First Timers

This link is offered to help clarify what a Realtor COULD BE / SHOULD BE, and for your ongoing education and understanding of the real estate process. Purchasing OR Selling a home can be a daunting task to the uninitiated, involving VERY large amounts of MONEY and LEGAL RAMIFICATIONS that can seriously put a crimp in your life. This web site was created by the governing body for real estate in Ontario, and should help you understand the relationship you should have with your Realtor, and also to help you understand the high standards that Realtors work under.

“This website is filled with information designed for first-time buyers and sellers. As a user, you are guided through the information by Wendy, the host of the website who acts as your Realtor. The site is unlike any other on the subject and promises to be the ultimate resource for first timers”

REM Magazine
December 2006



First-time buyers of resale homes to benefit from new tax measure

TORONTO – The McGuinty government is giving all first-time homebuyers a break on land transfer tax by proposing to expand the Land Transfer Tax Refund Program to include purchases of resale homes, Finance Minister Dwight Duncan announced today.

"Expanding this Land Transfer Tax refund is an important part of our government’s commitment to helping Ontarians buying their first home," Duncan said.

Effective midnight tonight, first-time buyers of resale homes, as well as newly constructed homes, would be eligible for a refund from the provincial government of up to $2,000 of the Land Transfer Tax paid.

The expanded Land Transfer Tax Refund Program for First-time Homebuyers is part of a package of new tax initiatives announced in the 2007 Fall Economic Outlook and Fiscal Review that would provide $1.4 billion in provincial tax relief for business and people over three years. The government is making strategic investments in people, communities and infrastructure to strengthen Ontario’s economic advantage and help manufacturers and other sectors challenged by current economic conditions.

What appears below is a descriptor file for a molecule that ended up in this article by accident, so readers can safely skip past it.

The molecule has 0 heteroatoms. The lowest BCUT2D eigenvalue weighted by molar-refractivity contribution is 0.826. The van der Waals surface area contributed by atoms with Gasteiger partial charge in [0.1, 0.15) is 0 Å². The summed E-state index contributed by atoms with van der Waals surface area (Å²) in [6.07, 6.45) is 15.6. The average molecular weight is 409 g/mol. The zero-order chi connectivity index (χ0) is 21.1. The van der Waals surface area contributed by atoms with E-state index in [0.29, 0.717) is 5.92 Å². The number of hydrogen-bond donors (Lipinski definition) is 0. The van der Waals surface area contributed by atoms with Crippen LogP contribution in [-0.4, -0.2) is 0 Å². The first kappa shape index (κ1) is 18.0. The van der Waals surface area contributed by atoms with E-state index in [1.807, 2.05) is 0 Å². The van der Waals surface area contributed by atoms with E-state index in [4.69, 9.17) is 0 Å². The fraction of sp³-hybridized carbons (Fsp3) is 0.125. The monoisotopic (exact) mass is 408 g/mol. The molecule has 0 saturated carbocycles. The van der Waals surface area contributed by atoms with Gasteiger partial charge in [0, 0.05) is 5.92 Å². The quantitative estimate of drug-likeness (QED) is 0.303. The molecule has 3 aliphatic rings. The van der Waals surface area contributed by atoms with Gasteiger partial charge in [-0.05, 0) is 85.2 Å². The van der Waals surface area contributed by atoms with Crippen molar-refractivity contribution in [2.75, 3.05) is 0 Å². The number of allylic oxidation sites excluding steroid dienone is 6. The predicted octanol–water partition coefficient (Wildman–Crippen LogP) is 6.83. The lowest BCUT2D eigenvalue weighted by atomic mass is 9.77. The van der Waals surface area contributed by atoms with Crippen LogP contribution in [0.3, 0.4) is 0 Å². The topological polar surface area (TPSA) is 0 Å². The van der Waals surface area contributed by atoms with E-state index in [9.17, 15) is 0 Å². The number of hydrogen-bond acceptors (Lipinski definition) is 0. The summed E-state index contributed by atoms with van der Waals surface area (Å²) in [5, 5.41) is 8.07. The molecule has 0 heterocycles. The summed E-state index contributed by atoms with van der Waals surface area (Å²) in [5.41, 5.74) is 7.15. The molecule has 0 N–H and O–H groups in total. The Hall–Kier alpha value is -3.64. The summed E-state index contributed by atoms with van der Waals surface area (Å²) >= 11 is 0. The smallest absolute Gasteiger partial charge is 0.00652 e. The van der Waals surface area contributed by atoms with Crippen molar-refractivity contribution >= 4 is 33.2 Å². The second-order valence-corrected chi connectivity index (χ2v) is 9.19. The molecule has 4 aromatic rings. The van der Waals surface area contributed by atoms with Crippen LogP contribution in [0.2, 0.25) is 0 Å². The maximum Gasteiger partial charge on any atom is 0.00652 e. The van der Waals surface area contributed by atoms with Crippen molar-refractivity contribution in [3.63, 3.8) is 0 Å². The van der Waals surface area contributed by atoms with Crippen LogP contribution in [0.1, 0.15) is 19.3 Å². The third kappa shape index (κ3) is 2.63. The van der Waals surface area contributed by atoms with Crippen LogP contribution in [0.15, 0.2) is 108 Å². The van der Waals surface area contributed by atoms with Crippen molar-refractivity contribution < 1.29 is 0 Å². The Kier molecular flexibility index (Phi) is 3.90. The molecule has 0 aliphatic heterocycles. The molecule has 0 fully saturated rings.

Steve Erwin, Minister’s Office - 416-325-3645

Disponible en français - Scott Blodgett, Ministry of Finance - 416-325-0324

For more information visit www.fin.gov.on.ca

News Release Communiqué
Ministry of Finance Ministère des Finances
For Immediate Release
December 13, 2007


By Eric Bramlett

PURCHASEING YOUR FIRST HOME is a big step, that comes with some very serious decisions. Many homebuyers are intimidated by the process, and continue renting much longer than they should, or need to. However, if you break the home buying process down into these simple steps, and follow these important tips, you will find the process less intimidating, and much more manageable.


Will you live in your next home for at least 3 years? If the answer is “Yes,” you should probably purchase, rather than continue renting. With average appreciation, you’ll break even on your closing costs after 2 years, and start making money at year three. Every year after that will put money in your pocket. The most expensive aspect of real estate is buying and selling, so the longer you can live in the home the better. However, purchasing makes sense if you can make as little as a (36) month commitment.


Pre-qualification is a very important step, and the step that first time home buyers dread the most. Qualifying to buy a home is pretty easy and requires relatively little work for you. Pre-qualification is what give you buying power and allows you to make an offer on your dream home when you’ve found it. More importantly, pre-qualification will let you know how much your new home will REALLY cost- in monthly payments. A $150,000 or $300,000 home doesn’t mean a lot to most buyers- but $1200 per month and $2500 per month are tangibles that everyone can understand. After your lender pre-qualifies you, then ask them for a “payment table” that shows you a rough estimate of the TOTAL monthly payment based on your purchase price. Pick your payment, and you know the price range to shop in.


Many first time homebuyers avoid contacting a Real Estate Agent because they dislike high pressure sales. However, Real Estate Agents have an advantage over traditional salespeople because they have access to the Multiple Listing Service, which is a database that lists roughly 99% of the homes for sale in a given market. This means that your Real Estate Agent doesn’t have to sell- he/she merely presents your options. The most important qualities to look for in your Real Estate Agent are his/her knowledge of your specific market and their willingness to help. Interview a few agents and choose one that will help guide you through the process. You’ll find the help and insight will be invaluable- and you’ll be glad you contacted your Real Estate Agent sooner, rather than later.